A talk by David Gibson
For centuries travelers have headed off to unfamiliar places, some carried maps to guide them, while others were charting new routes and territories as they ventured forth. In either case they went with hopes of finding something, a destination, a new route, a pot of gold. Likewise twenty-first century travelers are on the move for all kinds of reasons. Unlike their forebears, these modern day explorers have a host of tools at their disposal to help them find their way.
In much of the world, commerce and government and just life itself is undertaken in cities large and small, new and old. Travelers have to navigate these often huge and usually complex environments to find their way to the things they need - shops, friends, appointments, visits, food, tools, help, entertainment. Contemporary wayfinding designers can learn from the experience of travelers and the growth of cities as they create wayfinding systems for modern places and spaces. These wayfinding systems include a whole host of tools - diagrams, signs, mental maps, directories.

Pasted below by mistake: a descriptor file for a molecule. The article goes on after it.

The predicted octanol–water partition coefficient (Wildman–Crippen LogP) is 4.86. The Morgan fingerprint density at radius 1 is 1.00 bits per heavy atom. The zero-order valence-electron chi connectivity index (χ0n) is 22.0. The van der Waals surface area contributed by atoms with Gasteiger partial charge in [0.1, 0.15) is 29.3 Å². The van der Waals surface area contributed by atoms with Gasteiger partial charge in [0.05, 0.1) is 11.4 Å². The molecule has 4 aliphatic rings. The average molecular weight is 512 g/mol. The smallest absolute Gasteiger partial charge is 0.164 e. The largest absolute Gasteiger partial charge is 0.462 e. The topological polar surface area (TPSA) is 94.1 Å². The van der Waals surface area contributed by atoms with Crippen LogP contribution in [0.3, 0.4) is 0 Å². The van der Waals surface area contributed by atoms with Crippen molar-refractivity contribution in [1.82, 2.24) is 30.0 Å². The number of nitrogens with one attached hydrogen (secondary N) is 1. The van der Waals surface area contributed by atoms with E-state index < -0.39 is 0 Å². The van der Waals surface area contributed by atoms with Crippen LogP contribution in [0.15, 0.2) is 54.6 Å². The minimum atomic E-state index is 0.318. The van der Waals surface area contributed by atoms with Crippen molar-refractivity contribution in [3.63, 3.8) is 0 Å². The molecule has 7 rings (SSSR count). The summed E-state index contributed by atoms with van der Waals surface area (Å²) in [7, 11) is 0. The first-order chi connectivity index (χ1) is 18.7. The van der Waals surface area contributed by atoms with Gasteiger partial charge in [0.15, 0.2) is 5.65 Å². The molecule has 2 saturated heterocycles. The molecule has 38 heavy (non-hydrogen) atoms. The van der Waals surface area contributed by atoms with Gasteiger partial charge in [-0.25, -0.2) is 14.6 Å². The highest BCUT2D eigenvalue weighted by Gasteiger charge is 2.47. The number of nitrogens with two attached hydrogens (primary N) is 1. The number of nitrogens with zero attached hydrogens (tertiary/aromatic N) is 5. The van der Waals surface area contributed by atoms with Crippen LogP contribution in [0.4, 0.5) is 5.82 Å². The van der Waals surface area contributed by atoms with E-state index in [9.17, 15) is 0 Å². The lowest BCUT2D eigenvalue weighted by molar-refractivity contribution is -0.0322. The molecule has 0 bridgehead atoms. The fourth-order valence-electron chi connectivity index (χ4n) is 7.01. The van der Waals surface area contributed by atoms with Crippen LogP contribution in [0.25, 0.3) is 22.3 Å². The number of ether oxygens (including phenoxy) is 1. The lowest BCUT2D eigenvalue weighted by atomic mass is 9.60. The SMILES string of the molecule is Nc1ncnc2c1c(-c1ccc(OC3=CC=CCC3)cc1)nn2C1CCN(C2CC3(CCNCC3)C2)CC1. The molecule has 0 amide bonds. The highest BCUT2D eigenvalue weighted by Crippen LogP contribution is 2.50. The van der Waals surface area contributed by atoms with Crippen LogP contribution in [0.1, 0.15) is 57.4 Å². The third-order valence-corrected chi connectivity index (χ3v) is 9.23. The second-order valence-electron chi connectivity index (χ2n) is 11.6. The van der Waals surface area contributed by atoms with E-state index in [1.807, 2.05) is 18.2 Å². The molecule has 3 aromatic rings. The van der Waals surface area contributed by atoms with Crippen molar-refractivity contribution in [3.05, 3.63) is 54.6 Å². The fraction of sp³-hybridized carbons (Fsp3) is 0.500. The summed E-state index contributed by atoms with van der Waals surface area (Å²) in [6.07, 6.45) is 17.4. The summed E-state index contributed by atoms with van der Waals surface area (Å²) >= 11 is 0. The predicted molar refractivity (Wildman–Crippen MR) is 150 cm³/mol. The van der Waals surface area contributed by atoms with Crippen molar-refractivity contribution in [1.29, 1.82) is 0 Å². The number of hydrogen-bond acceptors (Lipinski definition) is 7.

David Gibson, noted wayfinding designer, author, and co-founder of Two Twelve Associates in New York will explore how an understanding of a traveler\'s mind and the growth of urban centres can help us create better wayfinding systems for hospitals, campuses and other complex places and spaces.
75 Cowcross Street
Farringdon London EC1M 6EL